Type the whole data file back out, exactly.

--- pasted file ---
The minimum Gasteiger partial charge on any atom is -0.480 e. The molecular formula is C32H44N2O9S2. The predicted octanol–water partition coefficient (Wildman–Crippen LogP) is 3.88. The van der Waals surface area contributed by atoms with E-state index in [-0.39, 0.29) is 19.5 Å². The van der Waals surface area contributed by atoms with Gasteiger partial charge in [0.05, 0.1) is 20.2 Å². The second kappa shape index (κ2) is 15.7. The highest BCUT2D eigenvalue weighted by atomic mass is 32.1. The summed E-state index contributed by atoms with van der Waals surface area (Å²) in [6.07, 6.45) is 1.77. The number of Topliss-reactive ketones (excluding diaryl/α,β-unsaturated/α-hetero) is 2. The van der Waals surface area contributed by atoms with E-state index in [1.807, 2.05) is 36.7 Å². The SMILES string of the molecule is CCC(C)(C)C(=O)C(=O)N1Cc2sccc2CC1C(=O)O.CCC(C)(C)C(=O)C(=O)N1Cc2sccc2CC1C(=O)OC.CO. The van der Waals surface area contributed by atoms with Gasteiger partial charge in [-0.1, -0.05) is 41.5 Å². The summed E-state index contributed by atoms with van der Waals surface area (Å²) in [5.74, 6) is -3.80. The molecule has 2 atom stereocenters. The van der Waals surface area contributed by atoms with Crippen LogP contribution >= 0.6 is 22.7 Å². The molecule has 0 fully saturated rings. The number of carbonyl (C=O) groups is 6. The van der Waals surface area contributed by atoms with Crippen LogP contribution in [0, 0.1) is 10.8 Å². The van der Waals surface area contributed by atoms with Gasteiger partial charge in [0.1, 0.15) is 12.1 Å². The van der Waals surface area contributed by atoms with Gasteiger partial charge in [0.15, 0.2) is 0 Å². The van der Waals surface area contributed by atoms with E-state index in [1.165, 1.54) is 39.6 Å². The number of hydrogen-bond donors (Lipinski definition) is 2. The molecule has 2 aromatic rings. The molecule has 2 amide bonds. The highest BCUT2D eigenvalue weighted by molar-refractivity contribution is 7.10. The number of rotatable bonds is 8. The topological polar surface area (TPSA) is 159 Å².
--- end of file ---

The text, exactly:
The minimum Gasteiger partial charge on any atom is -0.480 e. The molecular formula is C32H44N2O9S2. The predicted octanol–water partition coefficient (Wildman–Crippen LogP) is 3.88. The van der Waals surface area contributed by atoms with E-state index in [-0.39, 0.29) is 19.5 Å². The van der Waals surface area contributed by atoms with Gasteiger partial charge in [0.05, 0.1) is 20.2 Å². The second kappa shape index (κ2) is 15.7. The highest BCUT2D eigenvalue weighted by atomic mass is 32.1. The summed E-state index contributed by atoms with van der Waals surface area (Å²) in [6.07, 6.45) is 1.77. The number of Topliss-reactive ketones (excluding diaryl/α,β-unsaturated/α-hetero) is 2. The van der Waals surface area contributed by atoms with E-state index in [1.807, 2.05) is 36.7 Å². The SMILES string of the molecule is CCC(C)(C)C(=O)C(=O)N1Cc2sccc2CC1C(=O)O.CCC(C)(C)C(=O)C(=O)N1Cc2sccc2CC1C(=O)OC.CO. The van der Waals surface area contributed by atoms with Gasteiger partial charge in [-0.1, -0.05) is 41.5 Å². The summed E-state index contributed by atoms with van der Waals surface area (Å²) in [5.74, 6) is -3.80. The molecule has 2 atom stereocenters. The van der Waals surface area contributed by atoms with Crippen LogP contribution >= 0.6 is 22.7 Å². The molecule has 0 fully saturated rings. The number of carbonyl (C=O) groups is 6. The van der Waals surface area contributed by atoms with Crippen LogP contribution in [0, 0.1) is 10.8 Å². The van der Waals surface area contributed by atoms with Gasteiger partial charge in [0.1, 0.15) is 12.1 Å². The van der Waals surface area contributed by atoms with Gasteiger partial charge in [0.15, 0.2) is 0 Å². The van der Waals surface area contributed by atoms with E-state index in [1.165, 1.54) is 39.6 Å². The number of hydrogen-bond donors (Lipinski definition) is 2. The molecule has 2 aromatic rings. The molecule has 2 amide bonds. The highest BCUT2D eigenvalue weighted by molar-refractivity contribution is 7.10. The number of rotatable bonds is 8. The topological polar surface area (TPSA) is 159 Å².